On the road to Bungoma, Western Kenya, February 2016 (Photo: Niti Bhan)

Trader’s mindset and the documented biashara growth strategies already in evidence point clearly to the productive economic use of this access to finance rather than passive consumption alone. As their business grows, they will require a whole slew of tools and services tailored to their needs. This could be as simple as a basic book keeping app or as complex as customized commodity (assets, livestock, non perishable foodstuffs, grains and cereals) exchange platforms that integrate the disruptive new services percolating through the entire ecosystem.

 

In conclusion

These few steps outlined above are only the beginning of laying the foundation for disrupting the current social and economic development trajectory of small town and rural Kenya. I see immense potential for both direct to consumer as well as business to business segments for forward looking organizations seeking a foothold in the burgeoning East African markets.

We, at Emerging Futures Lab, would be pleased to offer you customized white papers on the opportunities for new products, services, and even business models, based on this emerging financial environment recently signed into law by President Kenyatta. Contact us for an exploratory conversation on the scope and scale of your particular industry’s needs. Our experienced team can help you maximize these opportunities from concept design and prototyping all the way through to path to market strategies.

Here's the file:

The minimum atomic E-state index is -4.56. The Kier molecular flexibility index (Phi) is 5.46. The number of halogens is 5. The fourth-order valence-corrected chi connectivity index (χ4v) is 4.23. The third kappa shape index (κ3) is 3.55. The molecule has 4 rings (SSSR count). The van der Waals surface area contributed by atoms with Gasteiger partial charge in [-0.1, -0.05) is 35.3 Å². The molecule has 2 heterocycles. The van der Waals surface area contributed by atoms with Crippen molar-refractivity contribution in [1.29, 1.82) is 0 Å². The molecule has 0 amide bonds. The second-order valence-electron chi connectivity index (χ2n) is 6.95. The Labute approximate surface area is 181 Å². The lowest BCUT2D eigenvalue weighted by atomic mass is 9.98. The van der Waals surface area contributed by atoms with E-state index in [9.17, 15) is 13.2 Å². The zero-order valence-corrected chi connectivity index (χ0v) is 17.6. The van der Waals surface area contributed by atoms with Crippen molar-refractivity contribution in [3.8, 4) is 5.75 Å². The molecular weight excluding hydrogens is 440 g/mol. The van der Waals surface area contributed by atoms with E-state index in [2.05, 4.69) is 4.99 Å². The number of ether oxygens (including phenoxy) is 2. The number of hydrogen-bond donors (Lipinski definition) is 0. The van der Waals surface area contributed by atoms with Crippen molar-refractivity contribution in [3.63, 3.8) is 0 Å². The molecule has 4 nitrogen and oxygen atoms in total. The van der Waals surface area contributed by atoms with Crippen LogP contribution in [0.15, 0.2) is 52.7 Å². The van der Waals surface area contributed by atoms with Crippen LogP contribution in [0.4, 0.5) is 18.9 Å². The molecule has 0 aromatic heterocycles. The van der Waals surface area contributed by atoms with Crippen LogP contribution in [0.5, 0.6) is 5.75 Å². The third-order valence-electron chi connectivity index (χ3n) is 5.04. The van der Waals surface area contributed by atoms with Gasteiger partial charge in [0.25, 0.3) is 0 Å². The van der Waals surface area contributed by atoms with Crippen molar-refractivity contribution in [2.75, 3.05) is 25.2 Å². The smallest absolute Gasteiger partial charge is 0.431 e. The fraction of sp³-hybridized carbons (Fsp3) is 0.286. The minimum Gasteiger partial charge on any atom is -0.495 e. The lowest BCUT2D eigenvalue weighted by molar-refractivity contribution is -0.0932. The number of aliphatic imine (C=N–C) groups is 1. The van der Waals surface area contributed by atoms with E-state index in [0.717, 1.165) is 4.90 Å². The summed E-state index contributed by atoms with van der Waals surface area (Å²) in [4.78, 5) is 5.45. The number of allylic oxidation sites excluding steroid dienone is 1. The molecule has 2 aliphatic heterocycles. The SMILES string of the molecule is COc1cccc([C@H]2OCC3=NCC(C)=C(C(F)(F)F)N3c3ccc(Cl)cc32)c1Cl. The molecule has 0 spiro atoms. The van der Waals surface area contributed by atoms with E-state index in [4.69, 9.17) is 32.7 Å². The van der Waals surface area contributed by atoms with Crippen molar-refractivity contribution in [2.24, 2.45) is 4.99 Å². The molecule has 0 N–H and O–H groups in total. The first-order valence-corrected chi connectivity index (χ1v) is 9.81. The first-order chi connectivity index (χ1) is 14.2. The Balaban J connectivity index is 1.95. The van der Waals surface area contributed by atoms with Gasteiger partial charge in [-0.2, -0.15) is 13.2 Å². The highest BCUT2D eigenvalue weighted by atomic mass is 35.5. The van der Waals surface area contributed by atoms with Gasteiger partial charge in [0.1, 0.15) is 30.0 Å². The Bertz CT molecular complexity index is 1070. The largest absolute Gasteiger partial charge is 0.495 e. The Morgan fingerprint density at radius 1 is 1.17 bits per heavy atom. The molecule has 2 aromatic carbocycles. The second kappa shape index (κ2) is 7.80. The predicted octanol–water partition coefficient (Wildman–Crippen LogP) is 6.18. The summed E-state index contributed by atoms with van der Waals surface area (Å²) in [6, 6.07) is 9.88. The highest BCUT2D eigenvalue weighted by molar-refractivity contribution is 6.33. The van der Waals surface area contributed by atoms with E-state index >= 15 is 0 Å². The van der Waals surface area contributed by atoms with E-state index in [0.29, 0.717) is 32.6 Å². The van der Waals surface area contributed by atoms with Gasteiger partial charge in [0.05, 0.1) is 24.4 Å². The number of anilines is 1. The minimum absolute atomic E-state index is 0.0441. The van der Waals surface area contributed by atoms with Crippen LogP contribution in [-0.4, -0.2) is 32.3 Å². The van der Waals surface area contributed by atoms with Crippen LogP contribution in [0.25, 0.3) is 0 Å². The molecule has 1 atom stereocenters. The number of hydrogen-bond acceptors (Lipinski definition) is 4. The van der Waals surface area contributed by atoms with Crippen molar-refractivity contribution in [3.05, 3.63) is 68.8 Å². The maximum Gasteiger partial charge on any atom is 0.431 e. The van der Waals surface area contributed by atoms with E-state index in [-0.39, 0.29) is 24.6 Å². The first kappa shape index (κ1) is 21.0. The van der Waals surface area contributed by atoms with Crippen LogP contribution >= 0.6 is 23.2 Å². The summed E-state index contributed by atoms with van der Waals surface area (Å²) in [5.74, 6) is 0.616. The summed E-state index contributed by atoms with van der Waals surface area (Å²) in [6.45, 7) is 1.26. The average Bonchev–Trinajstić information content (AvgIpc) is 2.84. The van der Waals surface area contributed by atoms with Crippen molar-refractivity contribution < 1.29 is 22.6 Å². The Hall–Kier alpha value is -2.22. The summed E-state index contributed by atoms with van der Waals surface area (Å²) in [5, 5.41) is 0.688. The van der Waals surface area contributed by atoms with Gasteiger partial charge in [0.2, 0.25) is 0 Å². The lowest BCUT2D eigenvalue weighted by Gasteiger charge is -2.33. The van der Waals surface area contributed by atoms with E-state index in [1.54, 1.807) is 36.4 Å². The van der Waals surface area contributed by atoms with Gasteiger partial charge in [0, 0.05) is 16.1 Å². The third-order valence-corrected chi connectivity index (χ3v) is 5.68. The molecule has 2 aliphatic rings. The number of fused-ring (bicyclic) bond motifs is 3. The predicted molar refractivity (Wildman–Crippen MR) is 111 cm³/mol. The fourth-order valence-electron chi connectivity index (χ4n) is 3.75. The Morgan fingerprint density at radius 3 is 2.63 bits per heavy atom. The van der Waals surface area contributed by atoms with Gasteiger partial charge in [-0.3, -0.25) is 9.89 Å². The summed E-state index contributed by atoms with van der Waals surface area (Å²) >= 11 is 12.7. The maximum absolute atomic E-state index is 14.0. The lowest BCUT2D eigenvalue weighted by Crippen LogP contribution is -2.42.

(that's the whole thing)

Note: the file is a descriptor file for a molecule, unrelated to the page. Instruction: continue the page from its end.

Can too much formalization be bad for poverty alleviation?

Earlier this year, there was an interesting article which pointed out the important role the informal sector plays in developing countries, particularly on the African continent.

Apart from being over-financialised, which reduces the incentives to create “real jobs” the other structural problem facing the South African economy is its over-formalisation. The informal sector accounts for just 15% of South African jobs, compared to 70-80% in East Africa, for example.

The reason, again, hearkens back to the white-dominated economy that apartheid created, where the majority black population was only valuable for their labour, so any entrepreneurial self-sufficiency in the black community was stifled, in order to channel them into the wage economy.
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The over-formalisation presents a situation where a mama mboga (roadside vegetable seller) is expected to a get a food handling inspection license, pay corporate tax, pay the official minimum wage and provide health insurance for her assistant before being allowed to open a (physical) shop.